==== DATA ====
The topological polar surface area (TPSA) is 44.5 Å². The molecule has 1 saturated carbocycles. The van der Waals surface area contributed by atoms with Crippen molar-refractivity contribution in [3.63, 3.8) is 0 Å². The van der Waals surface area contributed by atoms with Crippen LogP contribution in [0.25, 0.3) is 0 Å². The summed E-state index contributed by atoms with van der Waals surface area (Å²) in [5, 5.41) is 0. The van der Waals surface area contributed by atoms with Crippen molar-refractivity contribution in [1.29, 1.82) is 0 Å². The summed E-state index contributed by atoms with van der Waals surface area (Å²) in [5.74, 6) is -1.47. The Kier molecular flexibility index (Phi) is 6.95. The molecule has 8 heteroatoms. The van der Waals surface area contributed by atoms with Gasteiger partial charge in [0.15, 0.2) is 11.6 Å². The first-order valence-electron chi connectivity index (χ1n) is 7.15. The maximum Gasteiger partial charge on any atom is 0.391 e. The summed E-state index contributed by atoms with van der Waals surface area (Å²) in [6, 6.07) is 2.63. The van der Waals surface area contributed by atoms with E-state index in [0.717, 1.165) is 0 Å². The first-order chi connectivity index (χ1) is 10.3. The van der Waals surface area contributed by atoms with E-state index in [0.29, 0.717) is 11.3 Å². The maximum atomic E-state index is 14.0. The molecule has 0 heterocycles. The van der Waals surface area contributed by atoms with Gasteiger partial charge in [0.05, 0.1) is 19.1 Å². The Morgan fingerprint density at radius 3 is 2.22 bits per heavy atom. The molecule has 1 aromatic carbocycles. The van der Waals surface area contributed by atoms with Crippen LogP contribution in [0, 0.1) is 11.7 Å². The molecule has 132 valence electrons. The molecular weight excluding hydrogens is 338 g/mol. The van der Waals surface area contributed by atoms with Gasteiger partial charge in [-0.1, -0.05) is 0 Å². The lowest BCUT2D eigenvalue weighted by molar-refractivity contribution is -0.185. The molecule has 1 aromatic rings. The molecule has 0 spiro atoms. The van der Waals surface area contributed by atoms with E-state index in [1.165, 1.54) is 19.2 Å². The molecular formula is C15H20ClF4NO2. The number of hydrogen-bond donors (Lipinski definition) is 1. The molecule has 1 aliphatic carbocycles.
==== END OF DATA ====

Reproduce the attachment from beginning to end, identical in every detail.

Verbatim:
The topological polar surface area (TPSA) is 44.5 Å². The molecule has 1 saturated carbocycles. The van der Waals surface area contributed by atoms with Crippen molar-refractivity contribution in [3.63, 3.8) is 0 Å². The van der Waals surface area contributed by atoms with Crippen LogP contribution in [0.25, 0.3) is 0 Å². The summed E-state index contributed by atoms with van der Waals surface area (Å²) in [5, 5.41) is 0. The van der Waals surface area contributed by atoms with Crippen molar-refractivity contribution in [1.29, 1.82) is 0 Å². The summed E-state index contributed by atoms with van der Waals surface area (Å²) in [5.74, 6) is -1.47. The Kier molecular flexibility index (Phi) is 6.95. The molecule has 8 heteroatoms. The van der Waals surface area contributed by atoms with Gasteiger partial charge in [0.15, 0.2) is 11.6 Å². The first-order valence-electron chi connectivity index (χ1n) is 7.15. The maximum Gasteiger partial charge on any atom is 0.391 e. The summed E-state index contributed by atoms with van der Waals surface area (Å²) in [6, 6.07) is 2.63. The van der Waals surface area contributed by atoms with E-state index in [0.717, 1.165) is 0 Å². The first-order chi connectivity index (χ1) is 10.3. The van der Waals surface area contributed by atoms with E-state index in [0.29, 0.717) is 11.3 Å². The maximum atomic E-state index is 14.0. The molecule has 0 heterocycles. The van der Waals surface area contributed by atoms with Gasteiger partial charge in [0.05, 0.1) is 19.1 Å². The Morgan fingerprint density at radius 3 is 2.22 bits per heavy atom. The molecule has 1 aromatic carbocycles. The van der Waals surface area contributed by atoms with Crippen LogP contribution in [0, 0.1) is 11.7 Å². The molecule has 132 valence electrons. The molecular weight excluding hydrogens is 338 g/mol. The van der Waals surface area contributed by atoms with Gasteiger partial charge in [-0.1, -0.05) is 0 Å². The lowest BCUT2D eigenvalue weighted by molar-refractivity contribution is -0.185. The molecule has 1 aromatic rings. The molecule has 0 spiro atoms. The van der Waals surface area contributed by atoms with E-state index in [1.165, 1.54) is 19.2 Å². The molecular formula is C15H20ClF4NO2. The number of hydrogen-bond donors (Lipinski definition) is 1. The molecule has 1 aliphatic carbocycles.